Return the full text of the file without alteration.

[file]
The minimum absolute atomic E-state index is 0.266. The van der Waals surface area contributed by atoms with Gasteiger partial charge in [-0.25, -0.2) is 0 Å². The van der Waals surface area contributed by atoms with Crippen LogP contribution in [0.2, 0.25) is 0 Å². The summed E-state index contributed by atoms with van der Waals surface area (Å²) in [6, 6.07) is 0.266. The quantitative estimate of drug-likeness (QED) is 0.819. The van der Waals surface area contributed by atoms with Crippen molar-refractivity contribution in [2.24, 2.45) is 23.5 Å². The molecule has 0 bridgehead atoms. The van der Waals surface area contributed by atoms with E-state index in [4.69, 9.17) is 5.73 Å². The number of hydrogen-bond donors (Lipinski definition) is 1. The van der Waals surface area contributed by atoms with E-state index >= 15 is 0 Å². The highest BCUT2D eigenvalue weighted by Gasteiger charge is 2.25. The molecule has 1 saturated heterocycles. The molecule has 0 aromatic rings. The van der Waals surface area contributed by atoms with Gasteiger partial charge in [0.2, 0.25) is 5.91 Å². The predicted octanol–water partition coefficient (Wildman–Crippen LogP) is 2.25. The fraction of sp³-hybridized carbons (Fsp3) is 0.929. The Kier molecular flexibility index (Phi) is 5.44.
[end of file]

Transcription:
The minimum absolute atomic E-state index is 0.266. The van der Waals surface area contributed by atoms with Gasteiger partial charge in [-0.25, -0.2) is 0 Å². The van der Waals surface area contributed by atoms with Crippen LogP contribution in [0.2, 0.25) is 0 Å². The summed E-state index contributed by atoms with van der Waals surface area (Å²) in [6, 6.07) is 0.266. The quantitative estimate of drug-likeness (QED) is 0.819. The van der Waals surface area contributed by atoms with Crippen molar-refractivity contribution in [2.24, 2.45) is 23.5 Å². The molecule has 0 bridgehead atoms. The van der Waals surface area contributed by atoms with E-state index in [4.69, 9.17) is 5.73 Å². The number of hydrogen-bond donors (Lipinski definition) is 1. The van der Waals surface area contributed by atoms with E-state index >= 15 is 0 Å². The highest BCUT2D eigenvalue weighted by Gasteiger charge is 2.25. The molecule has 1 saturated heterocycles. The molecule has 0 aromatic rings. The van der Waals surface area contributed by atoms with Gasteiger partial charge in [0.2, 0.25) is 5.91 Å². The predicted octanol–water partition coefficient (Wildman–Crippen LogP) is 2.25. The fraction of sp³-hybridized carbons (Fsp3) is 0.929. The Kier molecular flexibility index (Phi) is 5.44.